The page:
XML DOM parsing in Groovy

These days I had to modify several XML files at once, I took this chance to use Groovy and to learn something new.  I put an example project on GitHub.

Gradle project creation

I decided to create a Gradle project, NetBeans supports it via an external plugin, but I created it using the command line

mkdir groovyDom
cd groovyDom
gradle init --type groovy-application
gradle build
gradle run

with these commands, a project is created and run, the first time it takes some time because it has to download Gradle.

Spok test framework

I used an XML file from Microsoft to create my examples, they are written as tests using the Spok framework. The Spok framework is the way you write test in Groovy, I found it very straightforward to learn and very expressive

A test class called AppTest was created automatically by Gradle; inside you can define methods like:

def "File exists"() {
setup: // Initialization
ClassLoader classLoader = getClass().getClassLoader();

when: // Do something
// The file is inside /src/test/resources
File file = new File(classLoader.getResource("test.xml").getFile());

then: // Condition

after the then: keyword is possible to combine more conditions using the and: keyword. I used this feature a lot to test multiple conditions.

There is also a dedicated folder for test resources, src/test/resources, I put my XML file there so I could load it easily.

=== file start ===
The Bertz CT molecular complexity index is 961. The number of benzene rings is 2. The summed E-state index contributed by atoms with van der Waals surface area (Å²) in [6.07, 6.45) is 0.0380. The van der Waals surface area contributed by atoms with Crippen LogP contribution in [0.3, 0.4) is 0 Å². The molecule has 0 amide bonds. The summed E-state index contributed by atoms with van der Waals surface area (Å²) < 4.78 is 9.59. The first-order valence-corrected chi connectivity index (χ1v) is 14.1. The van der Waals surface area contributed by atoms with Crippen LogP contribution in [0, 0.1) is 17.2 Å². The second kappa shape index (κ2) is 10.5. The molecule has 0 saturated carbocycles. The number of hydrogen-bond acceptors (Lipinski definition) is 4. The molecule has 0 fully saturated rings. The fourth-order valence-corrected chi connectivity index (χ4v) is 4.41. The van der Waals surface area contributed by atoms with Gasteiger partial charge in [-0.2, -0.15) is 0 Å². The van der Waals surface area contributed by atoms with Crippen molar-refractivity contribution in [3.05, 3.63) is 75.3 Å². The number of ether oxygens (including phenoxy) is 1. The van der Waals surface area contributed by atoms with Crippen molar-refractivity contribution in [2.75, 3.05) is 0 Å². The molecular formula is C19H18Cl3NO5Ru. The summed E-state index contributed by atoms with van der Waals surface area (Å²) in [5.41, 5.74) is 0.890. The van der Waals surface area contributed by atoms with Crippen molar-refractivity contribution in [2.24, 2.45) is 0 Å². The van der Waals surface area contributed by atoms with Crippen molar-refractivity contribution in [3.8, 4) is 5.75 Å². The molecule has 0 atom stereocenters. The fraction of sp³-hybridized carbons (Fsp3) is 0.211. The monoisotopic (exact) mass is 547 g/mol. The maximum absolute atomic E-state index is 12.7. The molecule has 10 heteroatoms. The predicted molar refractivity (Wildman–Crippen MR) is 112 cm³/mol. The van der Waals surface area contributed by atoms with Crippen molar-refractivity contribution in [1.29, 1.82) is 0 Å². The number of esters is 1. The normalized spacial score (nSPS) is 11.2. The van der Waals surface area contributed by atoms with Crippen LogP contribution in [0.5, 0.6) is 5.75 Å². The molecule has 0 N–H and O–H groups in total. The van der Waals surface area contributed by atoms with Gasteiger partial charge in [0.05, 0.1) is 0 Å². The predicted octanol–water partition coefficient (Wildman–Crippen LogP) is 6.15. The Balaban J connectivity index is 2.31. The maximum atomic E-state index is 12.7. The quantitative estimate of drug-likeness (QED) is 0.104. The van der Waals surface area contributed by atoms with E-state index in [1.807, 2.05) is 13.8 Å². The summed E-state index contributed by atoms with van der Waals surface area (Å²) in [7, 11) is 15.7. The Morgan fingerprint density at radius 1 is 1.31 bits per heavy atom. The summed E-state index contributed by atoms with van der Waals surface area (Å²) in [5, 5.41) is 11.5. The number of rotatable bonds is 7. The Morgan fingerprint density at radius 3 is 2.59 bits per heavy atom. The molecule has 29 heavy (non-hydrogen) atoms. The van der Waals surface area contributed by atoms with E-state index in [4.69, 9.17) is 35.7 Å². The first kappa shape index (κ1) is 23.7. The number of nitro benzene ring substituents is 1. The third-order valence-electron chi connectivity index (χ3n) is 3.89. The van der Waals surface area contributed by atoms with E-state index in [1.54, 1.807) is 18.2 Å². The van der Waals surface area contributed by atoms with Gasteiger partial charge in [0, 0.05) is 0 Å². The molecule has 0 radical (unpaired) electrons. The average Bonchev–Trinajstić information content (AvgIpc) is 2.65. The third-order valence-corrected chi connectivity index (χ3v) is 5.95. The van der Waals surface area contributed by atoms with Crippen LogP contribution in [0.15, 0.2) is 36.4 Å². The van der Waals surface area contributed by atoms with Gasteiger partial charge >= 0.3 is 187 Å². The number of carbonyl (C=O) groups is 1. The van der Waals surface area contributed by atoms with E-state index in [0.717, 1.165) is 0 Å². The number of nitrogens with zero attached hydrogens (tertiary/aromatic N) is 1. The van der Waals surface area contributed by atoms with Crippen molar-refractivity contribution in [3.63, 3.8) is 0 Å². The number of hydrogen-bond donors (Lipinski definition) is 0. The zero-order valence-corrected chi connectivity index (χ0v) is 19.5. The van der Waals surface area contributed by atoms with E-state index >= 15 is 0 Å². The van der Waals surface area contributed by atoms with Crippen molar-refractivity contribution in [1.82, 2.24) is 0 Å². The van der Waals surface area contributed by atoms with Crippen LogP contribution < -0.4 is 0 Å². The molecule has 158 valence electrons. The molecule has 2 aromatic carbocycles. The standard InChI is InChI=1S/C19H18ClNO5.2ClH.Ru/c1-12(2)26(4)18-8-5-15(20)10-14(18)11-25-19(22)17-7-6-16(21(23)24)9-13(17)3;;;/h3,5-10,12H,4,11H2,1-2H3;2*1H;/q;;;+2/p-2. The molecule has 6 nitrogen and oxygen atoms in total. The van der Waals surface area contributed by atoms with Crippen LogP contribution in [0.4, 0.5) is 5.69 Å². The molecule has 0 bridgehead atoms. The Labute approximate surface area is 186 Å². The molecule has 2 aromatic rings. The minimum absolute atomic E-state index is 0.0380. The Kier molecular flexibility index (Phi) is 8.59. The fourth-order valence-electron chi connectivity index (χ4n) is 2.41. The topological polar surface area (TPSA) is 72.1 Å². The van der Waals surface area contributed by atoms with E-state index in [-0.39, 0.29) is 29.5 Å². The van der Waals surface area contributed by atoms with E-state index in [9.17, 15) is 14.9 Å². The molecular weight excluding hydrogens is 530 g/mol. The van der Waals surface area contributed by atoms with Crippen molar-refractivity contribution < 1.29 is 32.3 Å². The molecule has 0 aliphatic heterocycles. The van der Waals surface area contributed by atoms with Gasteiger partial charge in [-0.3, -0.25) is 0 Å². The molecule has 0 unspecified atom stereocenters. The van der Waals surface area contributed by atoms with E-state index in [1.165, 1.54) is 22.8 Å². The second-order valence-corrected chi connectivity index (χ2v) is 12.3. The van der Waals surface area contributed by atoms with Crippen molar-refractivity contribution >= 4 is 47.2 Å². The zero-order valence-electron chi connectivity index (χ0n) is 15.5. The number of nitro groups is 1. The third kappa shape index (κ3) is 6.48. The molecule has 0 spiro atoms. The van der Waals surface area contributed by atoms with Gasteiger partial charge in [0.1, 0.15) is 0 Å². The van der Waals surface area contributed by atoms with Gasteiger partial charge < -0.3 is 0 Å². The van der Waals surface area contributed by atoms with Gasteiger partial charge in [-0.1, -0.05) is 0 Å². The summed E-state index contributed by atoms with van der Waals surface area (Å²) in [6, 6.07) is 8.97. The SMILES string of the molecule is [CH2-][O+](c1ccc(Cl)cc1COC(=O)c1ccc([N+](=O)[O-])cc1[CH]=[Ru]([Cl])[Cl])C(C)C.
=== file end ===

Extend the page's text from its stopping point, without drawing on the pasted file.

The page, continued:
Navigating the DOM

Back to the DOM, loading the model requires fewer lines of code thanks to Groovy:

def document
file.withReader{ reader ->
    document = DOMBuilder.newInstance().parse(reader) 

Groovy re-uses the Java APIs to parse the dom, but enhanced with the Pimp My Library pattern. This pattern allows to add methods to classes without extending them, as far as I remember is available also in Scala and C#.

I searched nodes and attributes using xpath, this is not a feature of the normal Java API but it was injected by Groovy using the aforementioned Pimp My Library pattern. The code must be enclosed in a use section like:

use (DOMCategory){ //Pimp my library pattern
 // I can search with the xpath syntax
 computerBooks = document.xpath("/catalog/book[genre='Computer']", NODESET)
 titles = computerBooks.collect{ book ->
 } as ArrayList

The NODESET parameter means that the result will be a collection of DOM nodes, we can create another collection from this one using the standard Groovy syntax and extract the text content of the node with the text() method.

One of the nicest aspects of Groovy is that it can create methods and fields on the fly, in this case, if we have an element called “book” and a sub-element called “title” we can access the content of the title like book.title.text() .

Without using xpath, I could have just navigated through the nodes from the root element, that is retrieved as:

def catalog = document.documentElement

Reading and writing attributes

There is an easy way to read attributes values using a syntax like computerBooks.item(0).’@id’, in this case, I extract the Id attribute from the first element of computerBooks.

I found no way to set an attribute but using the original Java method, setAttribute().


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